Elacqua, Joseph, et. al. "Shinto Overview." Faithology.com. Faithology, 6 March 2013. Web. 19 June 2013.
Elacqua, J., et. al. (2013, Mar 6). Shinto Overview. Faithology.
Elacqua, Joseph, et. al. "Shinto Overview" Faithology, LLC. Last modified March 6, 2013.
Faithology, LLC, 2012. (Accessed Jun 19, 2013).. Shinto Overview.
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- Last Updated: March 6, 2013
- Originally Published: July 23, 2012
is the world's tenth largest religion. Unlike most Western religions, Shinto lacks a solid doctrinal system and thus practices vary from region to region. Shinto is intimately tied to the Japanese people and their common history. Influence from Shinto commonly appears in their social lives, personal motivations, value systems, thought processes, and actions. Shinto first developed in prehistoric Japan and the majority of its 2.7 million adherents still live there.
Adherents of Shinto kami that are believed to interact with the Japanese in a variety of ways, both favorably and unfavorably. They are thought to exist everywhere, whether they are recognized or not. Frequently, very old trees are thought to house .innumerable divine nature spirits called
The core tenets of Shinto form an ethical and moral philosophy, seeking to foster harmony between people, their community, and nature. Few sacred texts are common to every sect of Shinto. However, there is an organized clergy, largely composed of priests and shamans, staffed at the innumerable Shinto shrines throughout Japan.
Basic Shinto Beliefs
- Reality: The universe was created—and is inhabited and ruled—by numerous kami. Shinto adherents view all life as a gift of the kami, so all life and human nature is sacred.
Rituals: Children are brought to a shrine at 30-100 days of age and initiated as new adherents. At age five (boys) or seven (girls), children go to the shrine on November 15th for the Seven-Five-Three festival, specifically to thank the kami for protection and to ask for healthy growth. Similar rites exist for adults.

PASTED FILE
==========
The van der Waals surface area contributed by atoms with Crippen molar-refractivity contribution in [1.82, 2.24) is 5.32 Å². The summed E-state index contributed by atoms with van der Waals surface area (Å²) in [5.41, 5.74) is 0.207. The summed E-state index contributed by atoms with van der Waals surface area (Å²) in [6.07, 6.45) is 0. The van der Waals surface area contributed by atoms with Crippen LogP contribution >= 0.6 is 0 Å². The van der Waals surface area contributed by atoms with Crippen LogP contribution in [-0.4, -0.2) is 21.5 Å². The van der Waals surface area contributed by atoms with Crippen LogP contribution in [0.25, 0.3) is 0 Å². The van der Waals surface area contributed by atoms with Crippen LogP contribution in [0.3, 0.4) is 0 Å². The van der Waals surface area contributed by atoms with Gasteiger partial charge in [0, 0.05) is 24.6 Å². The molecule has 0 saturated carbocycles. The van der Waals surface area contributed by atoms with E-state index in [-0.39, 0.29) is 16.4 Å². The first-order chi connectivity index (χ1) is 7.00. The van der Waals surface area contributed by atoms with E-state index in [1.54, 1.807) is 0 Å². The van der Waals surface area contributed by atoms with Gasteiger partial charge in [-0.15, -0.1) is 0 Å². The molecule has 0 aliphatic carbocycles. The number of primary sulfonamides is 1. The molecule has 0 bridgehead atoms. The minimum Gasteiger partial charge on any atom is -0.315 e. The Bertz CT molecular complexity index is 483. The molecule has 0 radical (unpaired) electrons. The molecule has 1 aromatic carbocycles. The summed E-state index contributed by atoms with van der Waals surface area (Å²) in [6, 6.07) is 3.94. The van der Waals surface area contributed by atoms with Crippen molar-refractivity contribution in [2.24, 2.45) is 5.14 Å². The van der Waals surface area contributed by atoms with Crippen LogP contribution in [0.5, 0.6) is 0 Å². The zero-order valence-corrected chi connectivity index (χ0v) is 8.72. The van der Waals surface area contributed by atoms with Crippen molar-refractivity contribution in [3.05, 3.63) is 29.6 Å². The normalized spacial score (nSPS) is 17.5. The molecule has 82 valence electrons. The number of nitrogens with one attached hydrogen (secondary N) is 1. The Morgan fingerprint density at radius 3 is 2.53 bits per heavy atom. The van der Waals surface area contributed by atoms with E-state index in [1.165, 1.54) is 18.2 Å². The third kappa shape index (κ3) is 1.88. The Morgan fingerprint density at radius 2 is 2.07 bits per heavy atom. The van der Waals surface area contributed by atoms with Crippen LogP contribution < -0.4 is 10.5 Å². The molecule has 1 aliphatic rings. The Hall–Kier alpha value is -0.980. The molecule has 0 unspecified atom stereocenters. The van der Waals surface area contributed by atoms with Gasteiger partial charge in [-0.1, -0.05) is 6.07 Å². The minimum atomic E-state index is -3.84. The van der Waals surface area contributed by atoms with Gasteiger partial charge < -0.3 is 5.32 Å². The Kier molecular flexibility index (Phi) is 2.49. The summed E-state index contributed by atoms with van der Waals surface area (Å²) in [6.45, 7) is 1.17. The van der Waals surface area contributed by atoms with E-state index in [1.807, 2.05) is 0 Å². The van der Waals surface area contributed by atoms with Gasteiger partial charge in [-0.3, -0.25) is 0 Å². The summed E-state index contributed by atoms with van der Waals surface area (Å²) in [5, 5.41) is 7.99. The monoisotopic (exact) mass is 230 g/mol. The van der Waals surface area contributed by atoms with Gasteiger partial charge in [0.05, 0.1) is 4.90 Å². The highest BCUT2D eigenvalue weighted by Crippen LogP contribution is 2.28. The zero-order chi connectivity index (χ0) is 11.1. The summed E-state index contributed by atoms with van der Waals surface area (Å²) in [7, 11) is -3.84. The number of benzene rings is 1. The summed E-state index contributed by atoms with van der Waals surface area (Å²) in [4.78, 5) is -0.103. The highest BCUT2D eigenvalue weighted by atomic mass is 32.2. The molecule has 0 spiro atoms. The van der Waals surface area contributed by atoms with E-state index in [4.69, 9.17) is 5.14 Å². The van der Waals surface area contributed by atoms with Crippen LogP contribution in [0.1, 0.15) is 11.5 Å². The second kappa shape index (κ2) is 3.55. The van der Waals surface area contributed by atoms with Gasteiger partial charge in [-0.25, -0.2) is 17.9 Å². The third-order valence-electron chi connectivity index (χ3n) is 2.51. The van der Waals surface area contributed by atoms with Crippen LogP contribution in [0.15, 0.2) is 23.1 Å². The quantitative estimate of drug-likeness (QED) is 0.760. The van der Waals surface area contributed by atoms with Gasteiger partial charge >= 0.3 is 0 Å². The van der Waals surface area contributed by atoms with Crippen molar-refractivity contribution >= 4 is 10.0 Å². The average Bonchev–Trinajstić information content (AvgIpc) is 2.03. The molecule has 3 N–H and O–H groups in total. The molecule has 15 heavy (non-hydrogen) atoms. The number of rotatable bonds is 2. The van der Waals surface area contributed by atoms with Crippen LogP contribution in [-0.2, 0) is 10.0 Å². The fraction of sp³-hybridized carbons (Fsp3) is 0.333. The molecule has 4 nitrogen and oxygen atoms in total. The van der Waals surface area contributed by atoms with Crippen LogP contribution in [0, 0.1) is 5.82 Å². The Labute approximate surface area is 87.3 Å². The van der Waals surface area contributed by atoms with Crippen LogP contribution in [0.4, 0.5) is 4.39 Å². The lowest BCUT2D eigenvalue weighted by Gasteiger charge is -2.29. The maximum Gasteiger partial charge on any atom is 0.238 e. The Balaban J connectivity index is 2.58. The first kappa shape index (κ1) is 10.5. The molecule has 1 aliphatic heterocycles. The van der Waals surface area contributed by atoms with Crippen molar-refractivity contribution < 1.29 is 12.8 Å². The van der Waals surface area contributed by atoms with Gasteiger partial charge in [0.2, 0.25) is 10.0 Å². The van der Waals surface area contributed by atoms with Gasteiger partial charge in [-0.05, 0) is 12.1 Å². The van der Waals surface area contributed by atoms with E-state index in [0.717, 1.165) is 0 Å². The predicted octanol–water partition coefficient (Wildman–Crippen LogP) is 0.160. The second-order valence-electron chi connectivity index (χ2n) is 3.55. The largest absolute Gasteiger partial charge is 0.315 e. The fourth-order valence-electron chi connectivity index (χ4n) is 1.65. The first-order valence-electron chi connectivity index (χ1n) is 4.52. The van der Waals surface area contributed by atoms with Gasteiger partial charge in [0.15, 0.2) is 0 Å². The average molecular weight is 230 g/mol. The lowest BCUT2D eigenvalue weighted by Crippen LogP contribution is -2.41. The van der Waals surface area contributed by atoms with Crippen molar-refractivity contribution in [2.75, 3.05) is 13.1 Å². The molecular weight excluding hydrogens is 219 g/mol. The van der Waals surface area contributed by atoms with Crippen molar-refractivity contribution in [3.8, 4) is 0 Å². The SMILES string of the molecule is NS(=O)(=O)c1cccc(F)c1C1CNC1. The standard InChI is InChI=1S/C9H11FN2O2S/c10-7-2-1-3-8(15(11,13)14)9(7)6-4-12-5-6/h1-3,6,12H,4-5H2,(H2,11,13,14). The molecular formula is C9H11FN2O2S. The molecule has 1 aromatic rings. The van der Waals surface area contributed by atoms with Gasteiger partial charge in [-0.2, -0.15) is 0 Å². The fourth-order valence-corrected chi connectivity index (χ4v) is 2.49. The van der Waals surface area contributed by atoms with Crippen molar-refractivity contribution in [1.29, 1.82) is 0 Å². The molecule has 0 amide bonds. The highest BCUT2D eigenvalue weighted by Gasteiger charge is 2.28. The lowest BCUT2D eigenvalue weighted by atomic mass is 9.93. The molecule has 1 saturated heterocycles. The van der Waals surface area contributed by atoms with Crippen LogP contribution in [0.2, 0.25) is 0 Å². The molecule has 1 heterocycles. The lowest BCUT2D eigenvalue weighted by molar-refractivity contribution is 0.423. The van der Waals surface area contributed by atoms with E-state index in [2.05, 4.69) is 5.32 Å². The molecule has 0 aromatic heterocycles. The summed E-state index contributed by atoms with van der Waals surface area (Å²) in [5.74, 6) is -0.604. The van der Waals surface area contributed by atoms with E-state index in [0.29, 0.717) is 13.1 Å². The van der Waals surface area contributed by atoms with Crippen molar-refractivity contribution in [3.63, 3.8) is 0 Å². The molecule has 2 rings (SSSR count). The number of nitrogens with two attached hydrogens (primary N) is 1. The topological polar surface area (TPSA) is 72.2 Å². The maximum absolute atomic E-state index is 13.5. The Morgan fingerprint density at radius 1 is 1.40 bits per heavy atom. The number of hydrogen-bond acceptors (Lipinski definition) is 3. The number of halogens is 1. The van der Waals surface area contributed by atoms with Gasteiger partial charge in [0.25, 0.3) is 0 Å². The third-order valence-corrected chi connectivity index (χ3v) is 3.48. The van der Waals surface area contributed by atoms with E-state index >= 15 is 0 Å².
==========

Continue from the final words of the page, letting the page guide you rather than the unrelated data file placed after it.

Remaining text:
Numerous festivals are celebrated in Shinto during the year:
- The New Year’s festival involves a ritual purification of the home with prayers for a lucky year.
- The festival celebrates the departed ancestors.
- The Cherry Blossom festival celebrates the return of spring.
- Numerous festivals are celebrated in Shinto during the year:
- Pilgrimage: Travel to shrines or other holy places, such as Mount Fuji, became common during the 16th century. These pilgrimages were undertaken to obtain the favor of the kami and, under the strict government rules of earlier centuries, were the only way some Japanese could get permission to leave their villages.
- By the middle of the 4th century CE, several clans had formed a civil government. Each clan had a clan spirit. The people prayed to these spirits for good harvests, protection from disease, and good fortune. Later, the Japanese built shrines for these spirits as places of worship.
- By the 8th century, the sun deity became the most revered kami. Around this time, Amaterasu had been linked to the imperial family and was designated as its divine ancestress.
- Ongoing immigration from the Asian mainland brought elements of Buddhism, Confucianism, and Daoism to Japan. Some aspects of each of these belief systems have since blended into Shinto.
- As part of a nationwide movement towards Japanese nationalism, Shintō was declared the state religion of Japan in 1868. This lasted until 1947.
- Now numbering more than 2.7 million, Shinto is world's tenth largest religion. The majority of Shinto adherents live in Japan.
As a whole, Shinto has little unifying dogma. Various beliefs and folk legends inform Shinto in different areas. Adherents rely on a system of ethical and moral concepts to guide their lives and relationships, including:
- Harmony: Japanese ethics, blended from native ideals and Chinese influences, encourage thoughts, emotions and behaviors that promote harmony among family and community and between humanity and nature.
- Facade: In essence, this refers to one's social reputation. Those who act outside accepted standards are publically shamed. Theoretically, this discourages misbehavior. In earlier times, the most serious public shame required self-disembowelment —ritual suicide—to restore family honor.
- Loyalty: Shinto views the needs of many as outweighing the needs of the one. Loyalty to clan or community—or, in the state religion period, the Emperor—was paramount.